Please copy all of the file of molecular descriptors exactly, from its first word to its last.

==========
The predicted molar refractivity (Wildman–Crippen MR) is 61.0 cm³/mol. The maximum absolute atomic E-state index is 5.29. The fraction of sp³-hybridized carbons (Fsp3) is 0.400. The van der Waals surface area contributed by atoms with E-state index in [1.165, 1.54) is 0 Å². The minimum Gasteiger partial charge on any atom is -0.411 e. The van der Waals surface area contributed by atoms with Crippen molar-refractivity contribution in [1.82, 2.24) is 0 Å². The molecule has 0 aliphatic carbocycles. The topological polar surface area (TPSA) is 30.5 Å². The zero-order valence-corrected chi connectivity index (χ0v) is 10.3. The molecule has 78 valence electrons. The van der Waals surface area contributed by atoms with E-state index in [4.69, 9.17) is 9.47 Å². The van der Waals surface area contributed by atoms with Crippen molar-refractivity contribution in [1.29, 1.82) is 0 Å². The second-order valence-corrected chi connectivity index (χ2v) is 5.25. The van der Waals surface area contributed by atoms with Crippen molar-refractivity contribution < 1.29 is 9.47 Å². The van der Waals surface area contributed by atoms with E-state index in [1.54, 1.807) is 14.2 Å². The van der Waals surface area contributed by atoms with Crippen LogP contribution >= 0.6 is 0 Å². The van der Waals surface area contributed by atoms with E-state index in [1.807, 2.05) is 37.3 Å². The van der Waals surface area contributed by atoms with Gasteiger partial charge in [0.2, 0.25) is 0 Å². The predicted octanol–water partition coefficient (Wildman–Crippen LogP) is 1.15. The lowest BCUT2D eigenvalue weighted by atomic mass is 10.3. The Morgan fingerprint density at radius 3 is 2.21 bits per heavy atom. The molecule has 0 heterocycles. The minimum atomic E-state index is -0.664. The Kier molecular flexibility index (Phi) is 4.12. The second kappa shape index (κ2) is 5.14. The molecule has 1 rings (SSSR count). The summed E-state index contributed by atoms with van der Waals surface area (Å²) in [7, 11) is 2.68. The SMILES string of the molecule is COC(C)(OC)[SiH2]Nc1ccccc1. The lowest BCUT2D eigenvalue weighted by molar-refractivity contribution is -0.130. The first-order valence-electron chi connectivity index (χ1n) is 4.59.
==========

The predicted molar refractivity (Wildman–Crippen MR) is 61.0 cm³/mol. The maximum absolute atomic E-state index is 5.29. The fraction of sp³-hybridized carbons (Fsp3) is 0.400. The van der Waals surface area contributed by atoms with E-state index in [1.165, 1.54) is 0 Å². The minimum Gasteiger partial charge on any atom is -0.411 e. The van der Waals surface area contributed by atoms with Crippen molar-refractivity contribution in [1.82, 2.24) is 0 Å². The molecule has 0 aliphatic carbocycles. The topological polar surface area (TPSA) is 30.5 Å². The zero-order valence-corrected chi connectivity index (χ0v) is 10.3. The molecule has 78 valence electrons. The van der Waals surface area contributed by atoms with E-state index in [4.69, 9.17) is 9.47 Å². The van der Waals surface area contributed by atoms with Crippen molar-refractivity contribution in [1.29, 1.82) is 0 Å². The second-order valence-corrected chi connectivity index (χ2v) is 5.25. The van der Waals surface area contributed by atoms with Crippen molar-refractivity contribution < 1.29 is 9.47 Å². The van der Waals surface area contributed by atoms with E-state index in [1.54, 1.807) is 14.2 Å². The van der Waals surface area contributed by atoms with Crippen LogP contribution >= 0.6 is 0 Å². The van der Waals surface area contributed by atoms with E-state index in [1.807, 2.05) is 37.3 Å². The van der Waals surface area contributed by atoms with Gasteiger partial charge in [0.2, 0.25) is 0 Å². The predicted octanol–water partition coefficient (Wildman–Crippen LogP) is 1.15. The lowest BCUT2D eigenvalue weighted by atomic mass is 10.3. The Morgan fingerprint density at radius 3 is 2.21 bits per heavy atom. The molecule has 0 heterocycles. The minimum atomic E-state index is -0.664. The Kier molecular flexibility index (Phi) is 4.12. The second kappa shape index (κ2) is 5.14. The molecule has 1 rings (SSSR count). The summed E-state index contributed by atoms with van der Waals surface area (Å²) in [7, 11) is 2.68. The SMILES string of the molecule is COC(C)(OC)[SiH2]Nc1ccccc1. The lowest BCUT2D eigenvalue weighted by molar-refractivity contribution is -0.130. The first-order valence-electron chi connectivity index (χ1n) is 4.59.